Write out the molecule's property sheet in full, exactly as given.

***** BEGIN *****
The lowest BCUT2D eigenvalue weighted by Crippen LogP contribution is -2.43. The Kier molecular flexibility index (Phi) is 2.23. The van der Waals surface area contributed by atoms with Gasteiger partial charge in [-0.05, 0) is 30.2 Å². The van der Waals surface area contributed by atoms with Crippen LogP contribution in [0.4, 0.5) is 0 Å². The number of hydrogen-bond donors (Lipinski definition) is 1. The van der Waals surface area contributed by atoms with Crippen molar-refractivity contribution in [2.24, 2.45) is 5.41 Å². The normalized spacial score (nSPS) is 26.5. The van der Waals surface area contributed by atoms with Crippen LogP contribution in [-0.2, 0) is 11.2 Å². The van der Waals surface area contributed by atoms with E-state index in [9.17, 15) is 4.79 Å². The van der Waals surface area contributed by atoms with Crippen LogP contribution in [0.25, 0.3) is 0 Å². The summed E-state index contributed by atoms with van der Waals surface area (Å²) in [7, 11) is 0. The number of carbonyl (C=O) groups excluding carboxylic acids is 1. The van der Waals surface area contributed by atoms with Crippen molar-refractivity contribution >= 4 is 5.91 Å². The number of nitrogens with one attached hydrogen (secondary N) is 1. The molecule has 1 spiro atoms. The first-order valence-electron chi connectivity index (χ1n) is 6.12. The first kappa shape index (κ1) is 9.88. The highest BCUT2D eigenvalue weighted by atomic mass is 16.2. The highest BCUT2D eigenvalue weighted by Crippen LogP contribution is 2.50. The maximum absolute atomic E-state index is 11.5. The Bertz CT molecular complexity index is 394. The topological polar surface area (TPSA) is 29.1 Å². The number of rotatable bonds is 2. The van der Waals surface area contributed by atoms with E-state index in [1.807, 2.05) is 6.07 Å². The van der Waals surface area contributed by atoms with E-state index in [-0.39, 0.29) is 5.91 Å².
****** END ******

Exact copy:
The lowest BCUT2D eigenvalue weighted by Crippen LogP contribution is -2.43. The Kier molecular flexibility index (Phi) is 2.23. The van der Waals surface area contributed by atoms with Gasteiger partial charge in [-0.05, 0) is 30.2 Å². The van der Waals surface area contributed by atoms with Crippen LogP contribution in [0.4, 0.5) is 0 Å². The number of hydrogen-bond donors (Lipinski definition) is 1. The van der Waals surface area contributed by atoms with Crippen molar-refractivity contribution in [2.24, 2.45) is 5.41 Å². The normalized spacial score (nSPS) is 26.5. The van der Waals surface area contributed by atoms with Crippen LogP contribution in [-0.2, 0) is 11.2 Å². The van der Waals surface area contributed by atoms with E-state index in [9.17, 15) is 4.79 Å². The van der Waals surface area contributed by atoms with Crippen LogP contribution in [0.25, 0.3) is 0 Å². The summed E-state index contributed by atoms with van der Waals surface area (Å²) in [7, 11) is 0. The number of carbonyl (C=O) groups excluding carboxylic acids is 1. The van der Waals surface area contributed by atoms with Crippen molar-refractivity contribution >= 4 is 5.91 Å². The number of nitrogens with one attached hydrogen (secondary N) is 1. The molecule has 1 spiro atoms. The first-order valence-electron chi connectivity index (χ1n) is 6.12. The first kappa shape index (κ1) is 9.88. The highest BCUT2D eigenvalue weighted by atomic mass is 16.2. The highest BCUT2D eigenvalue weighted by Crippen LogP contribution is 2.50. The maximum absolute atomic E-state index is 11.5. The Bertz CT molecular complexity index is 394. The topological polar surface area (TPSA) is 29.1 Å². The number of rotatable bonds is 2. The van der Waals surface area contributed by atoms with E-state index in [1.807, 2.05) is 6.07 Å². The van der Waals surface area contributed by atoms with E-state index in [-0.39, 0.29) is 5.91 Å².